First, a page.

His protégé Dave Thomas later followed similar practices when he created his own chain of Wendy's hamburger stands. Although Colonel Sanders and Dave Thomas could not be everywhere in a nationwide chain, no local franchise owner could take a chance on seeing his profits being thrown into a garbage can by the head honcho of the chain.

When the processed food industry first began in nineteenth century America, it was common for producers to adulterate food items with less expensive fillers. Horseradish, for example, was often sold in colored bottles, to conceal the adulteration. But when Henry J. Heinz began selling unadulterated horseradish in clear bottles, this gave him a decisive advantage over his competitors, who fell by the wayside while the Heinz company went on to become one of the enduring giants of American industry, still in business in the twenty-first century. Similarly with the British food processing company Crosse & Blackwell, which sold quality foods not only in Britain but in the United States as well. It too remained one of the giants of the industry throughout the twentieth century and into the twenty first. Perfection is not found in either market or non-market economies, nor in any other human endeavors, but market economies exact a price from enterprises that disappoint their customers and reward those that fulfill their obligations to the consuming public.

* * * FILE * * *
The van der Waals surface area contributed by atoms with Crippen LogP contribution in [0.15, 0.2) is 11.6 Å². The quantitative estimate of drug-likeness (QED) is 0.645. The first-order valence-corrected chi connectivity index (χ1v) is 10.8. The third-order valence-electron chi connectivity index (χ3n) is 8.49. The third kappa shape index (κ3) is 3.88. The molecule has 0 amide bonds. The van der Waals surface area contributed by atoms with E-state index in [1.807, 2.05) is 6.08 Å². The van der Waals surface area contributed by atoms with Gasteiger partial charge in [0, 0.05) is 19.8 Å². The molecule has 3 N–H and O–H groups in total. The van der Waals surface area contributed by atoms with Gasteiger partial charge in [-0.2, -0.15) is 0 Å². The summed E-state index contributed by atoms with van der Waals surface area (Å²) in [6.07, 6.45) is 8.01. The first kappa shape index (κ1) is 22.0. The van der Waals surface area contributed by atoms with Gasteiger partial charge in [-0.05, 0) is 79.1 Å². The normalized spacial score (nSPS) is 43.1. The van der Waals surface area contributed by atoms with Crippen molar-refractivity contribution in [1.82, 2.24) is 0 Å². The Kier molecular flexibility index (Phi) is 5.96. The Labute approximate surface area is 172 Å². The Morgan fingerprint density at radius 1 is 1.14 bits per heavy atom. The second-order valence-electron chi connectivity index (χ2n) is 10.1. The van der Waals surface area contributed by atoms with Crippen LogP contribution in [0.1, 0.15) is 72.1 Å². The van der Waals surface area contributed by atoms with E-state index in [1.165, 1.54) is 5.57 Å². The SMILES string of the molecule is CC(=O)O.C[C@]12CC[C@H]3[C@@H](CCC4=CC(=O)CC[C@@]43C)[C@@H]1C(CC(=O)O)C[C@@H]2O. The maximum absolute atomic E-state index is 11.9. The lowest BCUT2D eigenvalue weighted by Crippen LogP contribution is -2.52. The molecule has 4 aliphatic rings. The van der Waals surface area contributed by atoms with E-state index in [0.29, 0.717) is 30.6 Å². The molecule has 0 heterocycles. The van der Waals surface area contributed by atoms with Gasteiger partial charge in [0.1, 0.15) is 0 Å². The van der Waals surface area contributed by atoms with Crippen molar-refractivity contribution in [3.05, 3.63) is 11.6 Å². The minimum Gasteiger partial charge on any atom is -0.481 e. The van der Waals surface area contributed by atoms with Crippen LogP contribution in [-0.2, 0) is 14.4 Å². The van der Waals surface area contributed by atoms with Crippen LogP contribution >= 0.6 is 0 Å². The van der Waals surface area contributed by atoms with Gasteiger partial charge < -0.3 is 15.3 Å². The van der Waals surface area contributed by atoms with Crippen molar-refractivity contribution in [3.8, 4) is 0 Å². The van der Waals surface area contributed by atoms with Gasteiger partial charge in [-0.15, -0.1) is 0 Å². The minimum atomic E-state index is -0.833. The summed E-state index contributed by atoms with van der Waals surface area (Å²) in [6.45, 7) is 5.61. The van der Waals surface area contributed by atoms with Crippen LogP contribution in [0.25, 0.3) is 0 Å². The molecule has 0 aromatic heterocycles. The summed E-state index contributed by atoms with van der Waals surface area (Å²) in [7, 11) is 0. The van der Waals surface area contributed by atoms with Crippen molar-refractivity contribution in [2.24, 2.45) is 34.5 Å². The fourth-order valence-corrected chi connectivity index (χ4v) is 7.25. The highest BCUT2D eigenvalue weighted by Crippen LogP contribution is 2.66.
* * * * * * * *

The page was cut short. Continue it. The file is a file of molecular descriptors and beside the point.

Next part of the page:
In the credit card era, protecting card users' identity from theft or misuse has become part of the quality of a credit card service. Accordingly, companies like Visa and MasterCard “have levied fines, sent warning letters and held seminars to pressure restaurants into being more careful about protecting the information” about card-users, according to the Wall Street Journal, which added: “All companies that accept plastic must follow a complex set of security rules put in place by Visa, MasterCard, American Express Co. and Morgan Stanley's Discover unit.”

Behind all of this is the basic fact that a business is selling not only a physical product, but also the reputation which surrounds that product. Motorists traveling in an unfamiliar part of the country are more likely to turn into a hamburger stand that has a McDonald's or Wendy's sign on it than one that does not. That reputation translates into dollars and cents — or, in this case, millions or billions of dollars. People with that kind of money at stake are unlikely to be very tolerant of anyone who would compromise their reputation.

Add comment

Security code

Copyright © 2019 | "The Theory of the Business"